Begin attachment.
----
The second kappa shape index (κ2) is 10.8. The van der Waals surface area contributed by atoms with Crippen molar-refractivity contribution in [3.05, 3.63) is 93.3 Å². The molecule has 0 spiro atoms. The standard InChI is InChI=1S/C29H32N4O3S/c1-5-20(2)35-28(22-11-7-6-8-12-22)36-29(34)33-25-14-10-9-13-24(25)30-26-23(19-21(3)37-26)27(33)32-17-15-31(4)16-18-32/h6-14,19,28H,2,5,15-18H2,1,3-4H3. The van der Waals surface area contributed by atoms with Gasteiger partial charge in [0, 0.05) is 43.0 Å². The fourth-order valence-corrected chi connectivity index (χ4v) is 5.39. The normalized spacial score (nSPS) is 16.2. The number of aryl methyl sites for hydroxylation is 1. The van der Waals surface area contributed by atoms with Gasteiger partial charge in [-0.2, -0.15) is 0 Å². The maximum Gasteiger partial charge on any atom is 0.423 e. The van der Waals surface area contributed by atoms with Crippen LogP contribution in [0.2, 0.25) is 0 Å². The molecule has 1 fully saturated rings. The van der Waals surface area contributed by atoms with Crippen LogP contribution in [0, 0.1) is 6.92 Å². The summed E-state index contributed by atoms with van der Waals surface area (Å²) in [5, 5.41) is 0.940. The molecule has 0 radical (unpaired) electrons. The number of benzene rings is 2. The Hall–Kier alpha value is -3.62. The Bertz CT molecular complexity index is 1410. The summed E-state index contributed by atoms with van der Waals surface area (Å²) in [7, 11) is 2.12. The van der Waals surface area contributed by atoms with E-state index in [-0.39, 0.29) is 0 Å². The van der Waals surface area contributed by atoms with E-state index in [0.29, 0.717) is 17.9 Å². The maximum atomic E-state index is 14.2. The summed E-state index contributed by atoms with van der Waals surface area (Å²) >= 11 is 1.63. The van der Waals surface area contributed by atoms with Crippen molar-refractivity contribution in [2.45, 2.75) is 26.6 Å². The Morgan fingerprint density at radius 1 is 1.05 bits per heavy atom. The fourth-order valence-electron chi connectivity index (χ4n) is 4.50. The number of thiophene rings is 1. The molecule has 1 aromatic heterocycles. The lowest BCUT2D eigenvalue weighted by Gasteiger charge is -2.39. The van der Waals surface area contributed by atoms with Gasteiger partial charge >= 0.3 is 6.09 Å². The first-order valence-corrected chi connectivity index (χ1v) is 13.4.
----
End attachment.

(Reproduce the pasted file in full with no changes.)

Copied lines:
The second kappa shape index (κ2) is 10.8. The van der Waals surface area contributed by atoms with Crippen molar-refractivity contribution in [3.05, 3.63) is 93.3 Å². The molecule has 0 spiro atoms. The standard InChI is InChI=1S/C29H32N4O3S/c1-5-20(2)35-28(22-11-7-6-8-12-22)36-29(34)33-25-14-10-9-13-24(25)30-26-23(19-21(3)37-26)27(33)32-17-15-31(4)16-18-32/h6-14,19,28H,2,5,15-18H2,1,3-4H3. The van der Waals surface area contributed by atoms with Gasteiger partial charge in [0, 0.05) is 43.0 Å². The fourth-order valence-corrected chi connectivity index (χ4v) is 5.39. The normalized spacial score (nSPS) is 16.2. The number of aryl methyl sites for hydroxylation is 1. The van der Waals surface area contributed by atoms with Gasteiger partial charge in [-0.2, -0.15) is 0 Å². The maximum Gasteiger partial charge on any atom is 0.423 e. The van der Waals surface area contributed by atoms with Crippen LogP contribution in [0.2, 0.25) is 0 Å². The molecule has 1 fully saturated rings. The van der Waals surface area contributed by atoms with Crippen LogP contribution in [0, 0.1) is 6.92 Å². The summed E-state index contributed by atoms with van der Waals surface area (Å²) in [5, 5.41) is 0.940. The molecule has 0 radical (unpaired) electrons. The number of benzene rings is 2. The Hall–Kier alpha value is -3.62. The Bertz CT molecular complexity index is 1410. The summed E-state index contributed by atoms with van der Waals surface area (Å²) in [7, 11) is 2.12. The van der Waals surface area contributed by atoms with E-state index in [-0.39, 0.29) is 0 Å². The van der Waals surface area contributed by atoms with E-state index in [0.29, 0.717) is 17.9 Å². The maximum atomic E-state index is 14.2. The summed E-state index contributed by atoms with van der Waals surface area (Å²) >= 11 is 1.63. The van der Waals surface area contributed by atoms with Crippen molar-refractivity contribution in [2.45, 2.75) is 26.6 Å². The Morgan fingerprint density at radius 1 is 1.05 bits per heavy atom. The fourth-order valence-electron chi connectivity index (χ4n) is 4.50. The number of thiophene rings is 1. The molecule has 1 aromatic heterocycles. The lowest BCUT2D eigenvalue weighted by Gasteiger charge is -2.39. The van der Waals surface area contributed by atoms with Gasteiger partial charge >= 0.3 is 6.09 Å². The first-order valence-corrected chi connectivity index (χ1v) is 13.4.